I consider myself a skeptic. If somebody makes an extraordinary claim, I want to see the evidence. And not the kind of contrived evidence a magician shows us—evidence we can all see, without curtains, trick boxes, or puffs of smoke. Evidence in court? That too is contrived, but the observer has to know how to read between the lines. Observation is far from infallible, and eyewitness testimony is often flawed. Even trained scientists have based their published work on tainted or biased evidence and have reached erroneous conclusions. With respect to paranormal powers and forces, my guess is that all such claims are bogus, which is why The Amazing Randi offers a million dollar prize to anyone who can demonstrate them, in action, to him, on demand, under his conditions, shorn of gimmicks and monkeyshines.
That money’s still in the bank.
Here are a few strange experiences I’ve had over the years; I recount them in my book, The Paranormal. They seem to argue for paranormalism at work. I’m still not sure what to think. Coincidence? Probably. If you live long enough, more than one are bound to happen.
To narrate them, I employ an expository device—an interlocutor whom I’ll call Jim. In real life, I had this conversation over a period of time, with several people.
I ask Jim, “Do you believe in paranormal phenomena? I mean, like coincidence and other stuff? Do you think there’s some significance to things happening together?”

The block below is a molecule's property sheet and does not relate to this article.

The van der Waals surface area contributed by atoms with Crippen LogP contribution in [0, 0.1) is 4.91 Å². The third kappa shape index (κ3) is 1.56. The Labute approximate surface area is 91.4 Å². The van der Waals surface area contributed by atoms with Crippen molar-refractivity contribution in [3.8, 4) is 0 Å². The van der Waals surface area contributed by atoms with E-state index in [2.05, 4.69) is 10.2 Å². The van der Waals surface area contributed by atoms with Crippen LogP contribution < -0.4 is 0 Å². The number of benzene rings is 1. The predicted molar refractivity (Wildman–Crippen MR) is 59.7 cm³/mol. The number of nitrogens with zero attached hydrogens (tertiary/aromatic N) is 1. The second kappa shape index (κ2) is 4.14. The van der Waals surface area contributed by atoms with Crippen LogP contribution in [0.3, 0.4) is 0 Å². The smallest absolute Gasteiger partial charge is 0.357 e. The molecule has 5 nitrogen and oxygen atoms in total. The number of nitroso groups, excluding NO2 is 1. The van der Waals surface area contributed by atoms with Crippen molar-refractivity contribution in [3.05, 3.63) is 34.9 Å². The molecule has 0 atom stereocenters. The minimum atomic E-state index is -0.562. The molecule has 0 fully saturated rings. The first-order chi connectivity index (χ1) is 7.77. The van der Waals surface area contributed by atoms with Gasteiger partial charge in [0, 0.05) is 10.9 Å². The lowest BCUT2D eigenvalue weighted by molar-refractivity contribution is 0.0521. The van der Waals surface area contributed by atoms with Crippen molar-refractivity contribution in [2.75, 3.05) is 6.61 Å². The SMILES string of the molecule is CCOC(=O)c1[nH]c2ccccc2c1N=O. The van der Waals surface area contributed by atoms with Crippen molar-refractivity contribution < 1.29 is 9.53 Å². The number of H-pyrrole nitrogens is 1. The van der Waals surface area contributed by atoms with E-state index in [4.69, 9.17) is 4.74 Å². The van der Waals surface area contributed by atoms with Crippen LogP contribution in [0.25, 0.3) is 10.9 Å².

Jim says, “I’m not sure. Like, exactly what do you mean? Give me an example.”
“I’ll give you three,” I say. “Here’s the first one. Years ago, long before I met my wife, Sally, I was sort of having an affair with a married woman, Nora. Nobody knew about it. We were at a party—Nora, her husband, and I were there, and a bunch of our friends. Nora and I were sitting on the floor, in a corner, a bit away from the rest of the party. Somebody handed us a Tarot deck, and we decided to check it out. We opened up the box, took out the deck, put it on the floor, and turned over the card at top of the deck. Do you know what it was?”
“I have no idea,” Jim responds.
“The Lovers. The card we turned over was The Lovers. We just looked at one another, put the card back on the pile, and put the deck back in the box. That was spooky.”
“I guess,” Jim responds. “The odds were against it, but they weren’t astronomical. How many cards are in a Tarot pack? Sixty? Eighty? We’re not talking about something that’s beyond the laws of chance, are we? OK, what’s the second thing that happened?
“This wasn’t quite a coincidence; maybe it was parapsychological or something, the transference of what was in one person’s mind to another person’s mind. A couple of years before the first incident, I was dating a woman named Ellen. We were talking about mind reading, and we decided to check out if it works. So I said, look, I’ll concentrate really hard on something, a thing, a physical object, and you tell me what I’m thinking about. OK, so, I forced my mind completely on one thing, one object. I though and thought about this one thing. Ellen tried to focus on what I was thinking about, right, and she said, a car. Then I said, that’s amazing, it’s not a car, but you’re really, really close. Now you keep concentrating and I’ll keep concentrating, and we’ll see if you can get any closer. On the second try, Ellen guessed a jeep, you know, an army jeep. And I said, wow, that’s really amazing! It’s not an army jeep, but you got closer, much closer. On the third try, she said, a tank—an army tank. That’s what it was! Out of all the objects in the world, she guessed the very thing it was! Now, is that amazing or what?”